Twitter to Move into Business Mainstream

May 29, 2009

This article is included in these additional categories:

Analytics, Automated & MarTech | Local & Directories / Small Biz | Social Media | Technology

More than eight in 10 Twitter users, most of whom represent small businesses, expect their company’s use of the popular microblogging tool to increase in the next six months, according to a recent, informal survey from MarketingProfs.


The survey revealed that Twitter is rapidly gaining acceptance among users as an important social media business tool. Not only do 84% of respondents say their company’s use of Twitter will increase, 46% say it will do so by a “significant” margin.

Currently, 66% of respondents consider Twitter either “somewhat important” or “extremely important” to their company’s business/marketing operations, compared with 29% who consider it “not very important.”


Delivering Value to Companies

Meanwhile, Twitter users say the microblogging tool now ranks second only to company blogs as a valuable social-media business tool, MarketingProfs said.

On a five-point scale, 41% of survey respondents say Twitter delivers “great value” to their company, ranking well ahead of LinkedIn (25%) and Facebook (17%). Corporate blogs rank at the top of the list with 52% saying the medium delivers great value.


“This data shows that Twitter users, typically early adopters, no longer think of Twitter as just a personal networking tool, but as something that can provide real value for their company or business,” said Ann Handley, chief content officer for MarketingProfs. “Much like Facebook, Twitter is now moving into the business mainstream.”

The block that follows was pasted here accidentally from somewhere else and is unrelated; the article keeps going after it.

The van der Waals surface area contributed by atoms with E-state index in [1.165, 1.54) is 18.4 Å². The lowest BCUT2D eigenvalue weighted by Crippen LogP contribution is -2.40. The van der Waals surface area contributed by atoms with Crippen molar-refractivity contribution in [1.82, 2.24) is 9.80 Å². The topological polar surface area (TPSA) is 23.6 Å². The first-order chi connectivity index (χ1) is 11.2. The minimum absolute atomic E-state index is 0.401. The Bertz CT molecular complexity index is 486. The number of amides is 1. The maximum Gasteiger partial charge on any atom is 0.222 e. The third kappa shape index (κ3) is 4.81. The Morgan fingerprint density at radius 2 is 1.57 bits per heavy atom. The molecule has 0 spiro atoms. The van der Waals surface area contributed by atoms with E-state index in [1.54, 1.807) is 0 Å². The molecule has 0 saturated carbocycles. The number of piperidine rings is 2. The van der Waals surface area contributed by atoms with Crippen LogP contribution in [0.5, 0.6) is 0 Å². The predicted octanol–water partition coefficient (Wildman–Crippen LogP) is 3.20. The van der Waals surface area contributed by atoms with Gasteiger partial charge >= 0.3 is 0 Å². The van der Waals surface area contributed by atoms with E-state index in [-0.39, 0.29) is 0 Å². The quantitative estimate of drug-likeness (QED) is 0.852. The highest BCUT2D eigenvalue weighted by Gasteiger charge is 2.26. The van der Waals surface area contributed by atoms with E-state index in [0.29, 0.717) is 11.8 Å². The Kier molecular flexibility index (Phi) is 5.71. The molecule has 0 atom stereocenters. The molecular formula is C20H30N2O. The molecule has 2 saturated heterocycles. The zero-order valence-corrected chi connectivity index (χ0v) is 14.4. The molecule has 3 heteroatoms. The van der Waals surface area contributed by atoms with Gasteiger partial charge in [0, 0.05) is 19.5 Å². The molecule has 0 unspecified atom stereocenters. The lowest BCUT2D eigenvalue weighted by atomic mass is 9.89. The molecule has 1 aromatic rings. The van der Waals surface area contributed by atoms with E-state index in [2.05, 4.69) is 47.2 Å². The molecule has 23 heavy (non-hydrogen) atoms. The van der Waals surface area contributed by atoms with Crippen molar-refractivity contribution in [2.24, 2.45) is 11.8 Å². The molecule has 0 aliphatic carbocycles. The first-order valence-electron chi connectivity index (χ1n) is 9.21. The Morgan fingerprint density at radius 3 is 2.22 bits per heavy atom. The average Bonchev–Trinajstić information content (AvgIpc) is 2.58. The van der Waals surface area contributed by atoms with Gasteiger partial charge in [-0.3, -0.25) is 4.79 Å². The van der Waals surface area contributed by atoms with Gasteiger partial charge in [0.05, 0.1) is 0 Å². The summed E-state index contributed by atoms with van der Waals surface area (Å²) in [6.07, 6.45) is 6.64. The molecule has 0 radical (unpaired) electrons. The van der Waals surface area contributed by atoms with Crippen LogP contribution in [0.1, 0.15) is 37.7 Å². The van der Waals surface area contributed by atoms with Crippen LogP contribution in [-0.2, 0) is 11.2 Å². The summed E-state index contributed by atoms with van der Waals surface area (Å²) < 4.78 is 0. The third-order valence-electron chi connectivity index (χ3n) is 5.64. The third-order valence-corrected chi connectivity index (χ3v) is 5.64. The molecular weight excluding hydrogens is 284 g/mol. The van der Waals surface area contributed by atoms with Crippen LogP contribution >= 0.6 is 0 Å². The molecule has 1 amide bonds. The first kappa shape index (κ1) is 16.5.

Additional Twitter research from MarketingProfs revealed that Twitter users are primarily motivated by the learning and immediacy components of the application.

About the survey: The informal survey of Twitter users was conducted between April 11-14, 2009. It included a total of 213 completed responses, 66% of which were filled out by people with fewer than 50 people in their company. The rest of the breakdown: 101-1000 employees – 14.6%; 1000+ employees – 11.3%; 51-100 employees – 8%. The survey results (pdf) are part of a new MarketingProfs case study collection available to MarketingProfs premium members.

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